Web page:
A study found that including black beans in a typical Western-style meal helps regulate release of insulin and also increases antioxidant status. Because of black beans’ ability to provide “time released” energy in the form of starches, they make an excellent carbohydrate source for anyone who has a form of resistance to insulin (the blood sugar-lowering hormone), like those who are prediabetic or who have diabetes.
Most people tend to use precooked, canned beans because the cooking time for dried beans can be a bit long. Cooking black beans from scratch requires you to plan a day ahead in order to soak the beans. However, many people feel that beans made from scratch taste the best and hold their texture more than precooked kinds.
Available both fresh and canned, mackerel is a favorite among fish lovers thanks to its versatility, flavor and incredible nutrient profile. One three-ounce serving of cooked Atlantic mackerel contains approximately 82.5 milligrams of magnesium (21 percent DV).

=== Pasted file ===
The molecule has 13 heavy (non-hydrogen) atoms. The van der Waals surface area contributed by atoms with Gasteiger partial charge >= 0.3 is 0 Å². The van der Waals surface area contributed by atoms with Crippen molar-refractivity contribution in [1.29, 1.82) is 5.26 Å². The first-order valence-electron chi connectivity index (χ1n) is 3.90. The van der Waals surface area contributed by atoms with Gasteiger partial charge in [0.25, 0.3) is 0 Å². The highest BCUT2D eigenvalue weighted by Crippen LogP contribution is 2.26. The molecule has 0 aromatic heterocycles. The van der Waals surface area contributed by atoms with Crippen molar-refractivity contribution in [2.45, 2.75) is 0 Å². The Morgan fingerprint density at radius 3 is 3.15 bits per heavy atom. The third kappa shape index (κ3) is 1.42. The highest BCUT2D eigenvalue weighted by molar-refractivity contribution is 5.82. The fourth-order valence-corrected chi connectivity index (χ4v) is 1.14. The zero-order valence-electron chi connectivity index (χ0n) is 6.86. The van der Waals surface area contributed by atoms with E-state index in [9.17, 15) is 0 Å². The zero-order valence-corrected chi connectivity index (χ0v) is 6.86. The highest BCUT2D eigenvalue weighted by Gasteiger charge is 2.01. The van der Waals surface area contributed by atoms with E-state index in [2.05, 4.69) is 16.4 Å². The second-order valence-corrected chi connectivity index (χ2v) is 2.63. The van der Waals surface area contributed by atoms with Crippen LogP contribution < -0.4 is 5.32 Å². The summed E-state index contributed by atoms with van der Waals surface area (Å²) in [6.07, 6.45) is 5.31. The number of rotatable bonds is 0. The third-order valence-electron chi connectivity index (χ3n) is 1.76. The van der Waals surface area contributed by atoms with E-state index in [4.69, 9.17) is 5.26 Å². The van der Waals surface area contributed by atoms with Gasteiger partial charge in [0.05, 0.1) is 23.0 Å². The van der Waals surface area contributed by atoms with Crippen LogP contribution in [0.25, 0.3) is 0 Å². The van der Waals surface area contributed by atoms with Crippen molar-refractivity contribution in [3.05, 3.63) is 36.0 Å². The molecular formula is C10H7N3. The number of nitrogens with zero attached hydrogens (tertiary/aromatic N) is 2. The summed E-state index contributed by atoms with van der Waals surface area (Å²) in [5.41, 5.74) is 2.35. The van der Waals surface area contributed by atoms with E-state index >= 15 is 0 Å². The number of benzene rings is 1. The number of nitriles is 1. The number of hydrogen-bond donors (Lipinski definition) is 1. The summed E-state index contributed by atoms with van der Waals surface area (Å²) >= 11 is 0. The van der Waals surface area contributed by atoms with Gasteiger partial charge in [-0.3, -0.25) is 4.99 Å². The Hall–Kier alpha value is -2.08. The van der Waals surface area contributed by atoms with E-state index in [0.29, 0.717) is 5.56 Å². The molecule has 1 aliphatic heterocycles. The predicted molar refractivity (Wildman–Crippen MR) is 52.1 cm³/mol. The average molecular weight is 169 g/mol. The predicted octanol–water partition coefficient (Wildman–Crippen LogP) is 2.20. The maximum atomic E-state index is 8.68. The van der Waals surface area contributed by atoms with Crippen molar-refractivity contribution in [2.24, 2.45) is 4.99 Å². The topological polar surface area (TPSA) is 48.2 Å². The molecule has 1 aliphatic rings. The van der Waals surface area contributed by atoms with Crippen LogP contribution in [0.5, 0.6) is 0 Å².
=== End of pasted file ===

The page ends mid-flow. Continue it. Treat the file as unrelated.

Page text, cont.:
Mackerel fish packs in tons of protein, omega-3 fatty acids and micronutrients for a low amount of calories. In particular, mackerel is especially high in vitamin B12 (269 percent DV for one serving), selenium, niacin and phosphorus, among a range of other essential vitamins and minerals.
Importantly, mackerel fish is known for its ability to boost heart health and reduce blood pressure. One study published demonstrated that by supplementing 12 men with high blood pressure with three cans of mackerel daily for eight months, blood pressure significantly declined. Another review compiled the results of several studies and concluded that adding a few servings of mackerel into the diet per day can lead to long-term reductions in blood pressure.
Try mackerel grilled, roasted, baked or even straight out of the can as part of a tasty salad, snack, side dish or main course.